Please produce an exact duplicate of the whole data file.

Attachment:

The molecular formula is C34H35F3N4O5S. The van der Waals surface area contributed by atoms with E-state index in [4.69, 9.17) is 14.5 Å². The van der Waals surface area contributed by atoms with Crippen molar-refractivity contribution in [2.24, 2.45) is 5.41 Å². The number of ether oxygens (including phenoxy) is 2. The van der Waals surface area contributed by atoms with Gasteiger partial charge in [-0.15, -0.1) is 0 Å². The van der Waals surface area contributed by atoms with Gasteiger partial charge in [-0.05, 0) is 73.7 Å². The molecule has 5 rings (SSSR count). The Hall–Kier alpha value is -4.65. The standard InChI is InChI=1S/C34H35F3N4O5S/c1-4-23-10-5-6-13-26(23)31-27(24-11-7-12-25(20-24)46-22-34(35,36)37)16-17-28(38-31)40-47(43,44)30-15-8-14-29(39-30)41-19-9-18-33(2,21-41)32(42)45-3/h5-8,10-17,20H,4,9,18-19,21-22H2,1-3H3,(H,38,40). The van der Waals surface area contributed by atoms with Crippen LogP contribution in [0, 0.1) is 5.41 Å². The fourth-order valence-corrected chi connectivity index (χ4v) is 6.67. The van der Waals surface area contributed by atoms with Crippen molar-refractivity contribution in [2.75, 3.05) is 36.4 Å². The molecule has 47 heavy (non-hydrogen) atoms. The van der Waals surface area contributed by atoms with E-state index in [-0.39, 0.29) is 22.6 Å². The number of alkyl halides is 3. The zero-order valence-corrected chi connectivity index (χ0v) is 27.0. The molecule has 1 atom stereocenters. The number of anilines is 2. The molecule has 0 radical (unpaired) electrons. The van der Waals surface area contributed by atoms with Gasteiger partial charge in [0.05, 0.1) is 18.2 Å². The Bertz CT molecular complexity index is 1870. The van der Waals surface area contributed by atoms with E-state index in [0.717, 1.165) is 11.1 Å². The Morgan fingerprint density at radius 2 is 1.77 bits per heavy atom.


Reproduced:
The molecular formula is C34H35F3N4O5S. The van der Waals surface area contributed by atoms with E-state index in [4.69, 9.17) is 14.5 Å². The van der Waals surface area contributed by atoms with Crippen molar-refractivity contribution in [2.24, 2.45) is 5.41 Å². The number of ether oxygens (including phenoxy) is 2. The van der Waals surface area contributed by atoms with Gasteiger partial charge in [-0.15, -0.1) is 0 Å². The van der Waals surface area contributed by atoms with Gasteiger partial charge in [-0.05, 0) is 73.7 Å². The molecule has 5 rings (SSSR count). The Hall–Kier alpha value is -4.65. The standard InChI is InChI=1S/C34H35F3N4O5S/c1-4-23-10-5-6-13-26(23)31-27(24-11-7-12-25(20-24)46-22-34(35,36)37)16-17-28(38-31)40-47(43,44)30-15-8-14-29(39-30)41-19-9-18-33(2,21-41)32(42)45-3/h5-8,10-17,20H,4,9,18-19,21-22H2,1-3H3,(H,38,40). The van der Waals surface area contributed by atoms with Crippen LogP contribution in [0, 0.1) is 5.41 Å². The fourth-order valence-corrected chi connectivity index (χ4v) is 6.67. The van der Waals surface area contributed by atoms with Crippen molar-refractivity contribution in [2.75, 3.05) is 36.4 Å². The molecule has 47 heavy (non-hydrogen) atoms. The van der Waals surface area contributed by atoms with E-state index in [-0.39, 0.29) is 22.6 Å². The number of alkyl halides is 3. The zero-order valence-corrected chi connectivity index (χ0v) is 27.0. The molecule has 1 atom stereocenters. The number of anilines is 2. The molecule has 0 radical (unpaired) electrons. The van der Waals surface area contributed by atoms with Gasteiger partial charge in [0.05, 0.1) is 18.2 Å². The Bertz CT molecular complexity index is 1870. The van der Waals surface area contributed by atoms with E-state index in [0.717, 1.165) is 11.1 Å². The Morgan fingerprint density at radius 2 is 1.77 bits per heavy atom.